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Mad Women: The Other Side of Life on Madison Avenue in the '60s and Beyond
Synopses & Reviews
Mad Women is a tell-all account of life in the New York advertising world of the 1960s and '70s from Jane Maas, a female copywriter who succeeded in the primarily male environment portrayed by the hit TV show Mad Men.
Fans of the show are dying to know how accurate it is: did people really have that much sex in the office? Were there really three-martini lunches? Were women really second-class citizens? Jane Maas says the answer to all three questions is unequivocally yes. And her book, based on her own experiences and countless interviews with her peers, gives the full stories, from the junior account man whose wife nearly left him when she found the copy of Screw magazine he'd used to find "entertainment" for a client, to the Ogilvy and Mather agency's legendary annual sex-and-booze-filled Boat Ride, from which it was said no virgin ever returned intact. Wickedly funny and full of juicy inside information, Mad Women also tackles the tougher issues of the era, such as equal pay, rampant jaw-dropping sexism, and the difficult choice many women faced between motherhood and their careers.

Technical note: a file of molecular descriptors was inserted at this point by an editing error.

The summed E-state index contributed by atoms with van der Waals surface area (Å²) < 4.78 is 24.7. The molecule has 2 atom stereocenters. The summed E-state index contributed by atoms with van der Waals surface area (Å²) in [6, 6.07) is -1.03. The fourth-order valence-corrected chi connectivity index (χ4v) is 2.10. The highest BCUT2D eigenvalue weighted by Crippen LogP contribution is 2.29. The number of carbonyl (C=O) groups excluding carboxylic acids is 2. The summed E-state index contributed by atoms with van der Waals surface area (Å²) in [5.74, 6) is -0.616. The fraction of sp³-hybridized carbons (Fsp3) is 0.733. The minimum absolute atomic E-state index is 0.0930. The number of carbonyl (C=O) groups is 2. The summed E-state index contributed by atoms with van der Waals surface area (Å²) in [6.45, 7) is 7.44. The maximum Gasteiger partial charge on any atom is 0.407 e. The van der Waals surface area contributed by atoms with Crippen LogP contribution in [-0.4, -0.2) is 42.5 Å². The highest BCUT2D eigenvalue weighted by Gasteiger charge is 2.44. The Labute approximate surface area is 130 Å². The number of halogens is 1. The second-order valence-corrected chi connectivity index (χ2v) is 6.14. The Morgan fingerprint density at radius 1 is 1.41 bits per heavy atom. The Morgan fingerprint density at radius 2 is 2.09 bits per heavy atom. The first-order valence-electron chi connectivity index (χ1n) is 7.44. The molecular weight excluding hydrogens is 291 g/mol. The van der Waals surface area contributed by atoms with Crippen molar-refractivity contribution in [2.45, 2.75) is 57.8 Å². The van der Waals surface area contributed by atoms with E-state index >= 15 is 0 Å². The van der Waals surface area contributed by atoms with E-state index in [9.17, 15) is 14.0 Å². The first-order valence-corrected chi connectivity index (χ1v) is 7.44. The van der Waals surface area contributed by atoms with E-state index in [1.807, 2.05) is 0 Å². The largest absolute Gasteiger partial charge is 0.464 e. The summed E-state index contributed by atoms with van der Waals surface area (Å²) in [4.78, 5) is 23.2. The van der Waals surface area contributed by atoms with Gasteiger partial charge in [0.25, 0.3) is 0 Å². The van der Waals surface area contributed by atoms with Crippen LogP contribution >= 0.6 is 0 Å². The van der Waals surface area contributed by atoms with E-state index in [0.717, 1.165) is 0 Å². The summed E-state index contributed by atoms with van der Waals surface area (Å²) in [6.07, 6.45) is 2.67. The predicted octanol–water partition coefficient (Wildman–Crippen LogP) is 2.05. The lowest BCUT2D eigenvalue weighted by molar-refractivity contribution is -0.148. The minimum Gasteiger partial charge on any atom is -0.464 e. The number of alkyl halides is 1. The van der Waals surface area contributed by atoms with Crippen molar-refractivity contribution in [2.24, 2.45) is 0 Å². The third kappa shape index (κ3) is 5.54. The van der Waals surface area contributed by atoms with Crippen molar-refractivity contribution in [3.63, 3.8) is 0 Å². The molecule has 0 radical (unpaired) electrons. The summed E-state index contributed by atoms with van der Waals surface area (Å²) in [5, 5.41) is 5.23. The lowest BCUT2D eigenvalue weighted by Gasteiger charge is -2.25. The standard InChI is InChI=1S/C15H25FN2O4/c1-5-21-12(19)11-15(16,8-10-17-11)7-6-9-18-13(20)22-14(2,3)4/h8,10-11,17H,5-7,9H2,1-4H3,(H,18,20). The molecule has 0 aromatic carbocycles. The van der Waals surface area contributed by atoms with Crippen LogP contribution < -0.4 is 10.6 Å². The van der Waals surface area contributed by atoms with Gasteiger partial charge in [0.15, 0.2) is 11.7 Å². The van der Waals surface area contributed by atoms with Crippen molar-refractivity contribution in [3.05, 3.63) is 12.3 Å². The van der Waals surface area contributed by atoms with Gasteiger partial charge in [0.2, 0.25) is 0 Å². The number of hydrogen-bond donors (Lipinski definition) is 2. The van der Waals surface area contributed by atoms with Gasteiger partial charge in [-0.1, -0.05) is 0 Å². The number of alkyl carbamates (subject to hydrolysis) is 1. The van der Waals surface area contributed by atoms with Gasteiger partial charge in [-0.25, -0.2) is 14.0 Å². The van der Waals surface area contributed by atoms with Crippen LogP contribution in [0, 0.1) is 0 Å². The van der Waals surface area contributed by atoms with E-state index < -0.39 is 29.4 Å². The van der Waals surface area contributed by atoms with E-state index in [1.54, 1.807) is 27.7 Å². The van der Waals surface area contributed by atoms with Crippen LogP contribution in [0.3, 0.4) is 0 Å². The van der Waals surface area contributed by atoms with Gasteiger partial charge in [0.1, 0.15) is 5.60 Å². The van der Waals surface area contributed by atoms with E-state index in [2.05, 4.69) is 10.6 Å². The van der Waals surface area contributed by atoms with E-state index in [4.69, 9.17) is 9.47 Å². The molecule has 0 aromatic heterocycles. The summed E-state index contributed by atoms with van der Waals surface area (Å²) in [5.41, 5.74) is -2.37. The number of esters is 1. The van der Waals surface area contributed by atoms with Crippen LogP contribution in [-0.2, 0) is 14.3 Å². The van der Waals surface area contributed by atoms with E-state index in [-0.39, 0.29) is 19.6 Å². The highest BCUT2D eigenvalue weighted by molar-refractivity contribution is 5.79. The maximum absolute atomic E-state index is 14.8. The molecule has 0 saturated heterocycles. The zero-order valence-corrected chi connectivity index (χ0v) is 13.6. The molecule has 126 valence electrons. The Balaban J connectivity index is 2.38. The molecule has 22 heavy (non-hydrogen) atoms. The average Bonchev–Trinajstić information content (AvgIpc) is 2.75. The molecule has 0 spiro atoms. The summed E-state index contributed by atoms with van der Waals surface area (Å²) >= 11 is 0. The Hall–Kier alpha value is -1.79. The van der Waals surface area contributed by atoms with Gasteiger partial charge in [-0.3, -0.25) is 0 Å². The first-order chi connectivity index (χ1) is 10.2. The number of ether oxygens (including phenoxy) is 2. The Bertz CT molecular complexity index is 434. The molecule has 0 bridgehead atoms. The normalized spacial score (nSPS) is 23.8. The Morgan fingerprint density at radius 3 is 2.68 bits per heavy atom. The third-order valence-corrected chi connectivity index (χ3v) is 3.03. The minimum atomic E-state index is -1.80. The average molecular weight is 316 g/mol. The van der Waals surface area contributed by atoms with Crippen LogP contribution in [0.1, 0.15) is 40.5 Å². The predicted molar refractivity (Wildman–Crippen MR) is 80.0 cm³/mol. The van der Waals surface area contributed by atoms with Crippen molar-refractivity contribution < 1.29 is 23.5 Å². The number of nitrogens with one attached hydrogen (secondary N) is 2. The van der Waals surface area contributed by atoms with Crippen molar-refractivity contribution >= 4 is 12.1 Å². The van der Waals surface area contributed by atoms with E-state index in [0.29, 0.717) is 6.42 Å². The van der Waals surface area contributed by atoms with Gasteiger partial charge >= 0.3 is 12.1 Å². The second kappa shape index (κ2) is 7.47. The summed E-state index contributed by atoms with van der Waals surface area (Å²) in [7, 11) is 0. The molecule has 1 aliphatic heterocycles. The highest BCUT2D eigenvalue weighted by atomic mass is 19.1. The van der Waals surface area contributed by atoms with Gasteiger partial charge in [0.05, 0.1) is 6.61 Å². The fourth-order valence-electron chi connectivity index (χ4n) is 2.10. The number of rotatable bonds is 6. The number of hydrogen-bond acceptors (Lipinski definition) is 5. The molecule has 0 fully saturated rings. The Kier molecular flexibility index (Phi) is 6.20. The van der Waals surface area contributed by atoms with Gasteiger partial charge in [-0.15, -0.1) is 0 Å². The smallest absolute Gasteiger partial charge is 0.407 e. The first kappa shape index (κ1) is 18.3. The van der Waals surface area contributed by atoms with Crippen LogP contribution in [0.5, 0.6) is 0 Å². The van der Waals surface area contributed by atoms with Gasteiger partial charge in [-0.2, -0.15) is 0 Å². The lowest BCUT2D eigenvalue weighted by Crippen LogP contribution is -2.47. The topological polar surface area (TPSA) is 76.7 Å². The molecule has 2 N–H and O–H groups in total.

An inside look at what it was really like to be an ad woman on Madison Avenue in the 1960s and '70s, from casual sex to professional serfdom, in this immensely entertaining and bittersweet memoir.
About the Author
Jane Maas, a creative director at Ogilvy & Mather and subsequently chairman of the Earle Palmer Brown agency, is a strategic and creative consultant and conducts sessions for the Association of National Advertisers on how to get more effective advertising. She is the author of Adventures of an Advertising Woman.
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